The Grand Canyon is the open history book of our planet. There is no other place on Earth that reveals more secret.
These are the words of the American writer and naturalist Joseph Wood Krutch (November 25, 1893 – May 22, 1970). And he is not exaggerating. The sequence of the biological processes that formed the Earth in a matter of 2 million years can be easily spotted on the walls of the Grand Canyon. The layers, overflowing in numerous colors, the sandstones and the volcanic granite, have given scientists accurate information for earliest times of our planet. Fossils of ancient animals and plants can also be found in this unusual “album”.
A research estimates that the canyon is most probably more than 6 million years old. The mile-deep Colorado River creates a barrier that divides the canyon into separate areas called rims. The Grand Canyon has three rims: South rim, North rim and West rim. Find out more for each rim by clicking on its name from the menu.
The Grand Canyon is 277 miles (446 km) long and wide from 5 miles (8km) to 18 miles (29 km). With it’s size, it amazes even the astronauts, looking at it from space. Although its ridges are as far as 10 miles (16km) from one another, it takes five hours by car from the information center in the South Rim to the one in the North Rim! Secondary roads are quite narrow and in most cases very steep. On places the depth of the canyon reaches 1500 m.
How was it formed?
The Grand Canyon was formed through erosion, a force that acts upon the rock and wears it away. In the case of the Grand Canyon, the water of the Colorado River wore down the walls. The erosion of the canyon was accelerated because several million years ago, the Colorado plateau was raised several thousand feet. This cause the Colorado River to be much steeper, and the water to run much faster, then creating a faster erosion process.
The Canyon’s earliest inhabitants
On the territory of the Grand Canyon one can see prompt traces from the earliest inhabitants of America. The first people to populate the area were native Americans called the Ancient Pueblo People. Throughout history, many more American tribes lived in the Arizona desert and became experts at navigating the Canyon, being able to traverse the bottom of the riverbed with ease. Some of them even carved out their own storage granaries in the canyon walls. These granaries and the human constructions can still be seen in present day. Animal-shaped split-twig figurines, considered to be the oldest human artifacts, date back from more than 4,000 years ago.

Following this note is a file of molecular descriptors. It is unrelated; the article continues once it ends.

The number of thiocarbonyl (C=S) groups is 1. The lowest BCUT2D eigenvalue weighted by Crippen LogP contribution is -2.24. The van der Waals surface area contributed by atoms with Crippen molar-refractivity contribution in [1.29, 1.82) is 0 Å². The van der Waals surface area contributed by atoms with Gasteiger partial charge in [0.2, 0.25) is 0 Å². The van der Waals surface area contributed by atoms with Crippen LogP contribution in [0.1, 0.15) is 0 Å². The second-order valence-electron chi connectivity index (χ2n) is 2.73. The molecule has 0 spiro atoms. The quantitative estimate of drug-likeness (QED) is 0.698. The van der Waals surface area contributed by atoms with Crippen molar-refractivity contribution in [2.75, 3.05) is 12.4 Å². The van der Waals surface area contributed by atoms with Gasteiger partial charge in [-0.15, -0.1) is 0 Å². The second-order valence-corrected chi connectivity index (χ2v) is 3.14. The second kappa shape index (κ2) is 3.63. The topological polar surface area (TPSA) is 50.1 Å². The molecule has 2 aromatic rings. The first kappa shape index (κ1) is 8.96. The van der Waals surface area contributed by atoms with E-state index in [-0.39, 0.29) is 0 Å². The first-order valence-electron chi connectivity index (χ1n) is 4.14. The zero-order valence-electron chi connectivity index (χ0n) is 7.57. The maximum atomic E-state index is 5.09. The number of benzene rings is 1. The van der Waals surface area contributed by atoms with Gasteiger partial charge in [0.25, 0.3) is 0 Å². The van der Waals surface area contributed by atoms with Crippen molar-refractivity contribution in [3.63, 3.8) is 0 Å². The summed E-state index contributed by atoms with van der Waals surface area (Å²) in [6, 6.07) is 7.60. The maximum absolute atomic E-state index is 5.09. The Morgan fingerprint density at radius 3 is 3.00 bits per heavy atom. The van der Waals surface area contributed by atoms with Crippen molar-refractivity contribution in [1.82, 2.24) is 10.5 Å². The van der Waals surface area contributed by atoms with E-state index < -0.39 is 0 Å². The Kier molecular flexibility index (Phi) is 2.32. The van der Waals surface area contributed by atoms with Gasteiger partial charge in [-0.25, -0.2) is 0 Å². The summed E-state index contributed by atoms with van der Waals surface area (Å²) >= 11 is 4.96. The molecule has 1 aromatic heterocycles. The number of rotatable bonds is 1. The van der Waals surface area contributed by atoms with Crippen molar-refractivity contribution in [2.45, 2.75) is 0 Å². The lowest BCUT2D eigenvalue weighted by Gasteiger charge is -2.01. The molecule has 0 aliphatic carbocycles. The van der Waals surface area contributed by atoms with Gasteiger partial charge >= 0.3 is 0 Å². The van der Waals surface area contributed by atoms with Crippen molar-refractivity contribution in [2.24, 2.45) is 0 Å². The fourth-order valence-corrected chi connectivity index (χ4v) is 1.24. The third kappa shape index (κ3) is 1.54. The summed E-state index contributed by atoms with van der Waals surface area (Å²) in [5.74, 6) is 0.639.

It looks like the Gates of Hell. The region …is, of course, altogether valueless. Ours has been the first and will undoubtedly be the last, party of whites to visit the locality. It seems intended by nature that the Colorado River along the greater portion of its lonely and majestic way, shall be forever unvisited and undisturbed
This is what Lt. Joseph Ives, the leader of a U.S. War Department expedition, launched in 1857, wrote in his diary. The purpose of the expedition was to find railroad routes to the West coast.
Spanish Explorers visited the Canyon during their exploration and conquest of North America in the 16th century, but their time was brief, and for nearly 200 years the Canyon remained a secret of the Native Americans, particularly the Hopi. In 1826, James Ohio Pattie and his band of trappers became the next Europeans to reach the canyon, starting a period of frequent activity in it.
A figure that undoubtedly engraved itself in the history of the canyon is that of Major John Wesley Powell, a one-armed veteran of the Civil War, who in 1869 led the first expedition to explore the Colorado River. And he was the first to use the name Grand Canyon in 1870s.
John Wesley Powell (March 24, 1834 – September 23, 1902) was a U.S. soldier, geologist, explorer of the American West, and director of major scientific and cultural institutions. He is famous for the 1869 Powell Geographic Expedition, a three-month river trip down the Green and Colorado rivers that included the first known passage through the Grand Canyon.
By the end of the 19th century Mormon missionaries were settling in that part of Arizona. As well as missionaries, the canyon attracted many adventurers in their search for gold and gems – here, however, they found little. In 1882 the miner John Hance had the idea that providing tourist services could be more profitable than the digging in the rocks. Since then a few private wooden buildings, which accommodate tourists who descend by foot or on the back of a mule, have sprouted at the bottom of the canyon.